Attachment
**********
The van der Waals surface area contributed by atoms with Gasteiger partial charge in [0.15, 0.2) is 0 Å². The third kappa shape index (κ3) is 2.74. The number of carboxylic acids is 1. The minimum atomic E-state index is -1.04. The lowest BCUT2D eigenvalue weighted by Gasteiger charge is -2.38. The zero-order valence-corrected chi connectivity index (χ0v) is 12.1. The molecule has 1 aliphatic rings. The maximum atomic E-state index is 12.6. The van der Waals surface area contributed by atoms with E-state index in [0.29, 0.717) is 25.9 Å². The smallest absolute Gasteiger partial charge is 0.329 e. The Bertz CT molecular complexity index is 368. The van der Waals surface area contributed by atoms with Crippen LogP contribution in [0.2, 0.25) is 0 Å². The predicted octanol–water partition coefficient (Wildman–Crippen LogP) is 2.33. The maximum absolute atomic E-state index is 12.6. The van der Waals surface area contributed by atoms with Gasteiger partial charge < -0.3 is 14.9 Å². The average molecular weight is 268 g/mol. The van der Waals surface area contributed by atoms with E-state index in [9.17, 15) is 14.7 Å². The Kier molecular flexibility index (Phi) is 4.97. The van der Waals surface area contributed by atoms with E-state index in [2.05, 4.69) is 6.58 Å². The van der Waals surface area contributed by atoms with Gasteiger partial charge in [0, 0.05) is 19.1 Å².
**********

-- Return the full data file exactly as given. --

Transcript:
The van der Waals surface area contributed by atoms with Gasteiger partial charge in [0.15, 0.2) is 0 Å². The third kappa shape index (κ3) is 2.74. The number of carboxylic acids is 1. The minimum atomic E-state index is -1.04. The lowest BCUT2D eigenvalue weighted by Gasteiger charge is -2.38. The zero-order valence-corrected chi connectivity index (χ0v) is 12.1. The molecule has 1 aliphatic rings. The maximum atomic E-state index is 12.6. The van der Waals surface area contributed by atoms with E-state index in [0.29, 0.717) is 25.9 Å². The smallest absolute Gasteiger partial charge is 0.329 e. The Bertz CT molecular complexity index is 368. The van der Waals surface area contributed by atoms with Crippen LogP contribution in [0.2, 0.25) is 0 Å². The predicted octanol–water partition coefficient (Wildman–Crippen LogP) is 2.33. The maximum absolute atomic E-state index is 12.6. The van der Waals surface area contributed by atoms with Gasteiger partial charge < -0.3 is 14.9 Å². The average molecular weight is 268 g/mol. The van der Waals surface area contributed by atoms with E-state index in [9.17, 15) is 14.7 Å². The Kier molecular flexibility index (Phi) is 4.97. The van der Waals surface area contributed by atoms with E-state index in [2.05, 4.69) is 6.58 Å². The van der Waals surface area contributed by atoms with Gasteiger partial charge in [0, 0.05) is 19.1 Å².